“We are not going to solve the problem by talking about what has already happened, but what we want is to raise awareness among the new generations, with young people, so that they become good young people, who serve the community, who will not lend themselves to violence, because war does not leave behind anything that’s good,” insisted Tobar. “Those of us who lived through it, we do not want it to happen again. Never. Ever.”

Many, including Franco, feel a responsibility to talk about the conflict, considering her father, as well as neighbors, were victims. But there are many in the country who want Salvadorans to stop talking about the past, particularly the war.

In January, the government of El Salvador ordered the destruction of a monument in San Salvador, the country’s capital, that commemorated the reconciliation between the two sides involved in the conflict, claiming that the monument was ugly, and denigrated the 1992 agreements that forced the two groups to lay down their arms.

For Tobar, as for Franco, however, history plays an important role in preventing crimes against humanity.

“It’s important for young people to know what we lived through; not to relive the pain. It is a way for them to enter and know the wisdom of the older adults. And for me, since I lived through [the war] as a young person, it’s also my responsibility to teach the children [what happened],” said the Providence sister.

Franco shared her personal story of serving as a sister in the United States (whose government funded the war in El Salvador), facing certain sentiments but also realizing that many U.S. citizens, many of them Catholics, sent humanitarian aid and were opposed to the conflict, publicly denouncing military aid to El Salvador. She said she saw the difference between the U.S. government, embroiled in Cold War politics, and its citizens, who stood in solidarity with those suffering in El Salvador. Those were lessons that generated a mission in her life: never forget.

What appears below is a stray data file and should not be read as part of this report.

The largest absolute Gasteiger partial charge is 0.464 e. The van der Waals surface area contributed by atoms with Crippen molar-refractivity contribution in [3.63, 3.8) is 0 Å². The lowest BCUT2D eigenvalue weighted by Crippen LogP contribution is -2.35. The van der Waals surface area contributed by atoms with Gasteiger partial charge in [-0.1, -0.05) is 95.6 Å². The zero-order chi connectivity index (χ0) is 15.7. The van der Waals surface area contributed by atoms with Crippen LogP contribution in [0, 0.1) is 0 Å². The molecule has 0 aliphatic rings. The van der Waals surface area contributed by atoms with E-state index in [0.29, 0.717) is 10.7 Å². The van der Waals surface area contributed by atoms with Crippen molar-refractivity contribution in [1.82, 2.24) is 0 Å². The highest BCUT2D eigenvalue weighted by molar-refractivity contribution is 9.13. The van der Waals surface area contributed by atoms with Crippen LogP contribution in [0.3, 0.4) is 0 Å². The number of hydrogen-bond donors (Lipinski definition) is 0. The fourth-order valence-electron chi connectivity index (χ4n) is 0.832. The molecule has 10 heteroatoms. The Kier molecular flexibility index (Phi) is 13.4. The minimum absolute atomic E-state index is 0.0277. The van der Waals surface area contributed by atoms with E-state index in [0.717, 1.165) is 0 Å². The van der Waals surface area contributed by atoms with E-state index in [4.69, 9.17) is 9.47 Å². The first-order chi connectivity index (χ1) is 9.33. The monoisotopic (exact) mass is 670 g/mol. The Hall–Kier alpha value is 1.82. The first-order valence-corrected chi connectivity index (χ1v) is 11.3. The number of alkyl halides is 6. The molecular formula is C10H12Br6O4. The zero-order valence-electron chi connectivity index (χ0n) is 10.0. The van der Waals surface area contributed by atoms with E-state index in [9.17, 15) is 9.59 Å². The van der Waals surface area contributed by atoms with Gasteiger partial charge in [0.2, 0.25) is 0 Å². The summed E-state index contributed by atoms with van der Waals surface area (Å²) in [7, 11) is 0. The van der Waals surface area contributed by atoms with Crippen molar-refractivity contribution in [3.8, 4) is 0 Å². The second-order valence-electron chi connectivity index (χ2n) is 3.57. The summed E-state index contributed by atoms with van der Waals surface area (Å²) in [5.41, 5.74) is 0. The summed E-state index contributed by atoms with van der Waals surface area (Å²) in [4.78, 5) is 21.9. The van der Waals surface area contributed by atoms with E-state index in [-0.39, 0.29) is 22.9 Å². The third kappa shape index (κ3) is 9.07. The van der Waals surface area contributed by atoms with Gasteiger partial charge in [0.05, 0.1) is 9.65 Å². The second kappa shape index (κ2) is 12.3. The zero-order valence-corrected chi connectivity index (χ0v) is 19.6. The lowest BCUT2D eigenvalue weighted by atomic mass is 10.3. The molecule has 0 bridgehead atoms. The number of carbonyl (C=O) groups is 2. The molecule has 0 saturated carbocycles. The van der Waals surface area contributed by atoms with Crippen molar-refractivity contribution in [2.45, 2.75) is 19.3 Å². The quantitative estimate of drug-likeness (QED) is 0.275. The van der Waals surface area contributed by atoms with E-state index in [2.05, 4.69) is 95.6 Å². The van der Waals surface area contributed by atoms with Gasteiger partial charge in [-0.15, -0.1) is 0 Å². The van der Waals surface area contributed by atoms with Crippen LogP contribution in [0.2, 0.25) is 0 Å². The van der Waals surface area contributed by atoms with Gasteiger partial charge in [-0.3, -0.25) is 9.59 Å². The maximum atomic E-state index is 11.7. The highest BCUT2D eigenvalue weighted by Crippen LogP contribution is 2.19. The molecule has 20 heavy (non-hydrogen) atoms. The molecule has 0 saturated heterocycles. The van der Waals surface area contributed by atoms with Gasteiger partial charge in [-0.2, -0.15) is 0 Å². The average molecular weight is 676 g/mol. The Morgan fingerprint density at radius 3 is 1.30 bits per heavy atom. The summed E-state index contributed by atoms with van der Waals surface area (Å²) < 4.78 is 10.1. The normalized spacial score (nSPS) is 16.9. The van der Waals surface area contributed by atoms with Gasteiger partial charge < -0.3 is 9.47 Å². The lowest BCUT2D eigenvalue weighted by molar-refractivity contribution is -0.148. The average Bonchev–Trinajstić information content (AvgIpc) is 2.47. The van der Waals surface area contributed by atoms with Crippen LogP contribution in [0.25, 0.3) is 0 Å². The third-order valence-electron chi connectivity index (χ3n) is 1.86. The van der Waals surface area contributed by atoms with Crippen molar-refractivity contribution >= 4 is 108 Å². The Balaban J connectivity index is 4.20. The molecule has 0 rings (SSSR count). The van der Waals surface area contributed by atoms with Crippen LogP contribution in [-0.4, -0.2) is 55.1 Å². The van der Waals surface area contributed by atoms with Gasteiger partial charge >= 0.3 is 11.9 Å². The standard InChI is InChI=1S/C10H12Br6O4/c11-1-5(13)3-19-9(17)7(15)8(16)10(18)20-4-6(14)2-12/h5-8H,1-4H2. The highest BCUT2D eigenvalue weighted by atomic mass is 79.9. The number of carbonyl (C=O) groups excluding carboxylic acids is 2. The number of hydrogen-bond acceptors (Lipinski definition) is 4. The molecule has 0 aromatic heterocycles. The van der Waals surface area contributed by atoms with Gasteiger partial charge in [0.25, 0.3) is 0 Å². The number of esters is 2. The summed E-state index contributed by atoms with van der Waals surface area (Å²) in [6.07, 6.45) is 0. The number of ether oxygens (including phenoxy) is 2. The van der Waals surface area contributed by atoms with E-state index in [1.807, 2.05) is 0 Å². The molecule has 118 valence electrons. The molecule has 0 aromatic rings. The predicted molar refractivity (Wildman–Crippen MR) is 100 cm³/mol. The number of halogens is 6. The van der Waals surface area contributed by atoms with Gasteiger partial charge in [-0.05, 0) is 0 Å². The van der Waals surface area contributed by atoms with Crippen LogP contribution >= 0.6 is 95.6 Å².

“That’s why I decided to come here, to El Salvador, to work with my people, from my personal history,” she said.

For Tobar, the smiles of the young people, their questions, their interest, sharing, helps him deal with his “sorrows,” he said.

As the years go by, there are fewer survivors like him. Organizations such as the Sumpul Association, which now has a majority of young people on its board of directors, has documented many of the testimonies, in writing and on video, and organizes an annual “pilgrimage,” which includes a two-hour walk recreating the ambush at the site of the massacre and ending with a Eucharist.

“Now, our commitment, as young people, is to become the intergenerational ‘relay’ and accompany” the remaining survivors, Cruz said.

There was a need to do so, she said, not only to let them know about those who died at the Sumpul River, but also to make them aware of so many other injustices.

For Tobar, the opportunity to share the memory of that day is also a “debt” he said that he and other survivors owe to those who died, to tell the truth about what happened to them, even though it is never easy to remember what he saw during those days.

With a bit of sadness, he said that those who survived, now elders, have the privilege of long life denied to those who perished in the massacre.

“I feel privileged to be alive, because it’s not easy … so many people, children who died,” he said.

Featured Image: In Arcatao, El Salvador, two young people listen on April 27 to part of the story of May 14, 1980, when armed forces ambushed and then killed more than 600 peasants and their children at the Sumpul River. (GSR photo/Rhina Guidos)